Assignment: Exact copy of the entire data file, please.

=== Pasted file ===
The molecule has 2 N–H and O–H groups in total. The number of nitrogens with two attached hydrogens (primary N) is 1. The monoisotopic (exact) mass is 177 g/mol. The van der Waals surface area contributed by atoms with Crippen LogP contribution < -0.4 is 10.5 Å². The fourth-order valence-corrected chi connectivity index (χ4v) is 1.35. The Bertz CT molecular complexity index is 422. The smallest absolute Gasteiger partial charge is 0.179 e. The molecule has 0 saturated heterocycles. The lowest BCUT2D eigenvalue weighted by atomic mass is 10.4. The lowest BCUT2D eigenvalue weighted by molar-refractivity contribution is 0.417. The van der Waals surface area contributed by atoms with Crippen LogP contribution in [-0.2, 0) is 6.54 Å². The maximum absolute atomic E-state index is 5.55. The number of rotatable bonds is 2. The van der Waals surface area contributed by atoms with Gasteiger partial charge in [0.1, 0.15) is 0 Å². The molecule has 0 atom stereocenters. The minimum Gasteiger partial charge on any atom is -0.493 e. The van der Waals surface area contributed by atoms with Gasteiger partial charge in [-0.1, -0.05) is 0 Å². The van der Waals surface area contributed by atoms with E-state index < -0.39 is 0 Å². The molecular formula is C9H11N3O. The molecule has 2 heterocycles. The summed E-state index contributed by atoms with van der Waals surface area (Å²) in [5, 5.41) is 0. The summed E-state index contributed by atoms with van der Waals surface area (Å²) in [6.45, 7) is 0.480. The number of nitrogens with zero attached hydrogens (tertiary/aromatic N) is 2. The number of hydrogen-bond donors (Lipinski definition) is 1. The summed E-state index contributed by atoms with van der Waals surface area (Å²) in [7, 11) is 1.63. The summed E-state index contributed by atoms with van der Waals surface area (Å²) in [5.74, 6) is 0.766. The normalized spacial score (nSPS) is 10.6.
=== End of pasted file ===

The molecule has 2 N–H and O–H groups in total. The number of nitrogens with two attached hydrogens (primary N) is 1. The monoisotopic (exact) mass is 177 g/mol. The van der Waals surface area contributed by atoms with Crippen LogP contribution < -0.4 is 10.5 Å². The fourth-order valence-corrected chi connectivity index (χ4v) is 1.35. The Bertz CT molecular complexity index is 422. The smallest absolute Gasteiger partial charge is 0.179 e. The molecule has 0 saturated heterocycles. The lowest BCUT2D eigenvalue weighted by atomic mass is 10.4. The lowest BCUT2D eigenvalue weighted by molar-refractivity contribution is 0.417. The van der Waals surface area contributed by atoms with Crippen LogP contribution in [-0.2, 0) is 6.54 Å². The maximum absolute atomic E-state index is 5.55. The number of rotatable bonds is 2. The van der Waals surface area contributed by atoms with Gasteiger partial charge in [0.1, 0.15) is 0 Å². The molecule has 0 atom stereocenters. The minimum Gasteiger partial charge on any atom is -0.493 e. The van der Waals surface area contributed by atoms with Gasteiger partial charge in [-0.1, -0.05) is 0 Å². The van der Waals surface area contributed by atoms with E-state index < -0.39 is 0 Å². The molecular formula is C9H11N3O. The molecule has 2 heterocycles. The summed E-state index contributed by atoms with van der Waals surface area (Å²) in [5, 5.41) is 0. The summed E-state index contributed by atoms with van der Waals surface area (Å²) in [6.45, 7) is 0.480. The number of nitrogens with zero attached hydrogens (tertiary/aromatic N) is 2. The number of hydrogen-bond donors (Lipinski definition) is 1. The summed E-state index contributed by atoms with van der Waals surface area (Å²) in [7, 11) is 1.63. The summed E-state index contributed by atoms with van der Waals surface area (Å²) in [5.74, 6) is 0.766. The normalized spacial score (nSPS) is 10.6.